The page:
Will Covid-19 alter the momentum for Inclusive leadership?

Tuesday 02 June 2020
Friday 29 May 2020 was the 50th anniversary of the equal pay act, and the perfect moment to ask two well-known leaders about the impact the Covid-19 crisis is having on diversity and inclusion. Ann Francke
Ann Francke OBE, CMI's CEO

Heather Melville OBE is chair of CMI Women, director of client experience at PwC and a leading BAME executive in the FT EMpower list; Pavita Cooper is a CMI Board of Companions member, founder of More Difference, and commissioner on the board of the Equality and Human Rights Commission.

The two experts were our guests at CMI’s latest Better Managers Briefing, held on the 50th anniversary of the Equal Pay Act. Here are their thoughts...

Progress or setback?

There is nothing straightforward about the impact that Covid-19 is having on the diversity and inclusion (D&I) agenda.

On the plus side is the visibility of many minority and female leaders in the health service, which has grown awareness of the diversity and capability of frontline leaders and created new role models. “People are starting to look up to these amazing people in our communities who are giving up their lives,” says Heather.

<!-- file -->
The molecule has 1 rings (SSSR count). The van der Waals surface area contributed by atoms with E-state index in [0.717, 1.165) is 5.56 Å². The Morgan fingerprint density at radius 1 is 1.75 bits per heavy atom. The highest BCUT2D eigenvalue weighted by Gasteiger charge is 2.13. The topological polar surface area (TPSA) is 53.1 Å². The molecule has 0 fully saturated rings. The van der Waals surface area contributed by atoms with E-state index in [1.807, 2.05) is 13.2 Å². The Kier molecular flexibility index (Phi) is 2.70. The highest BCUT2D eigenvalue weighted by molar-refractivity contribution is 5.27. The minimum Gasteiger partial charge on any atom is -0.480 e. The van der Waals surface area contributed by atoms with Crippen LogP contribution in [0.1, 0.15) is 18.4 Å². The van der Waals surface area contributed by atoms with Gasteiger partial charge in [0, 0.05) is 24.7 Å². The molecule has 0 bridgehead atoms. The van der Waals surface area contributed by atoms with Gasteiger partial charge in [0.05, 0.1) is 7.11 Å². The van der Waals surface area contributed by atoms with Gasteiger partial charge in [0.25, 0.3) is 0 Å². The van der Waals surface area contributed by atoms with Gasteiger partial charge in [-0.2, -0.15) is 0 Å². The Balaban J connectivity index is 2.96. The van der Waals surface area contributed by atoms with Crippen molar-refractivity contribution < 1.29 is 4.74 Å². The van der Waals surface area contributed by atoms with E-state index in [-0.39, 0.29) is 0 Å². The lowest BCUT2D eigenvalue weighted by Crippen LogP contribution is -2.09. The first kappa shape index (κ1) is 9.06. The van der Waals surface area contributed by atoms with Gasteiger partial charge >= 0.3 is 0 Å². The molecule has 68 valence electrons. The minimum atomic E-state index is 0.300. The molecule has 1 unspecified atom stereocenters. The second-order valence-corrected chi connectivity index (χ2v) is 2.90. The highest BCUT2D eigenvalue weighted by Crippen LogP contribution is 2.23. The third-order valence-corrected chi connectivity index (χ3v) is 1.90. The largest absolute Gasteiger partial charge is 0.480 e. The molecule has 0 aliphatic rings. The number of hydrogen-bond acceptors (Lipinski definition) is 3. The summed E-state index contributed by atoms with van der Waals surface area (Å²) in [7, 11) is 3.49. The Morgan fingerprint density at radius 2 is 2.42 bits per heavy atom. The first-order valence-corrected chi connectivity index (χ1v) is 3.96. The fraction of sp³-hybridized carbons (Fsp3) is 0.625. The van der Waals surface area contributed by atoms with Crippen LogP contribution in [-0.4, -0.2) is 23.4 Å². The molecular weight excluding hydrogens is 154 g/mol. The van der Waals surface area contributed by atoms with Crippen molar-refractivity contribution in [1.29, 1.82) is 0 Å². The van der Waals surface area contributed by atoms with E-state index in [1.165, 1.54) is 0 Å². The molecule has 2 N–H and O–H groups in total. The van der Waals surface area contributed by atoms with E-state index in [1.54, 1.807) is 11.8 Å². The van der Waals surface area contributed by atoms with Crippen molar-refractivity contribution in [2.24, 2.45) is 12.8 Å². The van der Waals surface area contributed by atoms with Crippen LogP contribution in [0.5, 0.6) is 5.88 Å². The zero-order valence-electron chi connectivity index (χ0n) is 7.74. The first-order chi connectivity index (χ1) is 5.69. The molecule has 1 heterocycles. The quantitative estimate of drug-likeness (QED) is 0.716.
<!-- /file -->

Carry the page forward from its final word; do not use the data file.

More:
Flexible working has created a much greater willingness among managers to recognise caring commitments, says Heather – “to be able to say to people, ‘if this time doesn't work because you’re having to do childcare, then let us know and we’ll change the times’. Whereas before you would have people who wouldn’t want to say that; they’d just kill themselves to get into work for an 8:30am meeting when it was probably not necessary.”